Idiot Brain: What Your Head Is Really Up To

W. W. Norton & Company
24
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"Entertaining…[A] grand tour around modern cognitive science and psychology." —Wall Street Journal

The brain is an absolute marvel—the seat of our consciousness, the pinnacle (so far) of evolutionary progress, and the engine of human experience. But it’s also messy, fallible, and about 50,000 years out of date. We cling to superstitions, remember faces but not names, miss things sitting right in front of us, and lie awake at night while our brains endlessly replay our greatest fears. Idiot Brain is for anyone who has ever wondered why their brain appears to be sabotaging their life—and what on earth it is really up to.

A Library Journal Science Bestseller and a Finalist for the Goodreads Choice Award in Science & Technology.

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About the author

Dean Burnett is a neuroscientist and research associate at the Centre for Medical Education at Cardiff University. He writes a popular science blog called Brain Yapping for the Cosmic Shambles Network and dabbles in stand-up comedy. He lives in Cardiff, Wales.

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4.3
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Additional Information

Publisher
W. W. Norton & Company
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Published on
Jul 25, 2016
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Pages
336
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ISBN
9780393253795
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Features
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Language
English
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Genres
Psychology / Cognitive Neuroscience & Cognitive Neuropsychology
Science / Cognitive Science
Science / Philosophy & Social Aspects
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Content Protection
This content is DRM protected.
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An interdisciplinary view of the evolution and consequences of flexible social cognition—the capacity to withhold the inference of mental states to other people.

In Invisible Mind, Lasana Harris takes a social neuroscience approach to explaining the worst of human behavior. How can a person take part in racially motivated violence and then tenderly cradle a baby or lovingly pet a puppy? Harris argues that our social cognition—the ability to infer the mental states of another agent—is flexible. That is, we can either engage or withhold social cognition. If we withhold social cognition, we dehumanize the other person. Integrating theory from a range of disciplines—social, developmental, and cognitive psychology, evolutionary anthropology, philosophy, economics, and law—with neuroscience data, Harris explores how and why we engage or withhold social cognition. He examines research in these different disciplines and describes biological processes that underlie flexible social cognition, including brain, genetic, hormonal, and physiological mechanisms.

After laying out the philosophical and theoretical terrain, Harris explores examples of social cognitive ability in nonhumans and explains the evolutionary staying power of this trait. He addresses two motives for social cognition—prediction and explanation—and reviews cases of anthropomorphism (extending social cognition to entities without mental states) and dehumanization (withholding it from people with mental states). He discusses the relation of social cognition to the human/nonhuman distinction and to the evolution of sociality. He considers the importance of social context and, finally, he speculates about the implications of flexible social cognition in such arenas for human interaction as athletic competition and international disputes.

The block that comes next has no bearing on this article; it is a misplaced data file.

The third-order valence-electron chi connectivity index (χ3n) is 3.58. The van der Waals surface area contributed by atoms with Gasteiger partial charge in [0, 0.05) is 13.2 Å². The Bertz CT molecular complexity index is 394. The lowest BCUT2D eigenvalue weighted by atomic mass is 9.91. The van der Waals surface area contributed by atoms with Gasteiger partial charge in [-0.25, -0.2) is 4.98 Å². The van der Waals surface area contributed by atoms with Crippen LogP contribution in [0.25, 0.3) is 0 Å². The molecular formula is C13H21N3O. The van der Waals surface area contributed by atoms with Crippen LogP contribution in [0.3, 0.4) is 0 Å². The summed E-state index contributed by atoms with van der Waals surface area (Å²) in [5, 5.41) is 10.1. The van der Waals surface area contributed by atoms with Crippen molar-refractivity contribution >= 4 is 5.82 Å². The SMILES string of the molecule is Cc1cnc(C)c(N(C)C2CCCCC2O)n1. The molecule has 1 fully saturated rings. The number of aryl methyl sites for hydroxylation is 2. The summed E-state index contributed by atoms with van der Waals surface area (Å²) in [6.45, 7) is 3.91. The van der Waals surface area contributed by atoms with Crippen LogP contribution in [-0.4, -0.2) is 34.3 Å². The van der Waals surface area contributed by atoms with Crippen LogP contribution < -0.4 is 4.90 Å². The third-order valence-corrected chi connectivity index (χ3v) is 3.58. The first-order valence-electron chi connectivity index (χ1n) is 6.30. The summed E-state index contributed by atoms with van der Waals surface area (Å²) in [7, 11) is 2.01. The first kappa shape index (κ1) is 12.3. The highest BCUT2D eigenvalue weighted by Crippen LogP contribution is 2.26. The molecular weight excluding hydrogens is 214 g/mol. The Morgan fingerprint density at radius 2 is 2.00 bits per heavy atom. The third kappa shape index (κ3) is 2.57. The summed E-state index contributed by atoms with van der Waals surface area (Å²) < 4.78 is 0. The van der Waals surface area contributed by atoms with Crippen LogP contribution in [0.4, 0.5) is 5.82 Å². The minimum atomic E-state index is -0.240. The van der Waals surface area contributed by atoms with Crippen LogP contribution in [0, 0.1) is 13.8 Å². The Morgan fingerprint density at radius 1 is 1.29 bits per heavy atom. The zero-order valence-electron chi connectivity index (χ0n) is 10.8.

Recent neuroscience, in replacing the old model of the brain as a single centralized source of control, has emphasized plasticity,the quality by which our brains develop and change throughout the course of our lives. Our brains exist as historical products, developing in interaction with themselves and with their surroundings.Hence there is a thin line between the organization of the nervous system and the political and social organization that both conditions and is conditioned by human experience. Looking carefully at contemporary neuroscience, it is hard not to notice that the new way of talking about the brain mirrors the management discourse of the neo-liberal capitalist world in which we now live, with its talk of decentralization, networks, and flexibility. Consciously or unconsciously, science cannot but echo the world in which it takes place.In the neo-liberal world, plasticitycan be equated with flexibility-a term that has become a buzzword in economics and management theory. The plastic brain would thus represent just another style of power, which, although less centralized, is still a means of control. In this book, Catherine Malabou develops a second, more radical meaning for plasticity. Not only does plasticity allow our brains to adapt to existing circumstances, it opens a margin of freedom to intervene, to change those very circumstances. Such an understanding opens up a newly transformative aspect of the neurosciences.In insisting on this proximity between the neurosciences and the social sciences, Malabou applies to the brain Marx's well-known phrase about history: people make their own brains, but they do not know it. This book is a summons to such knowledge.
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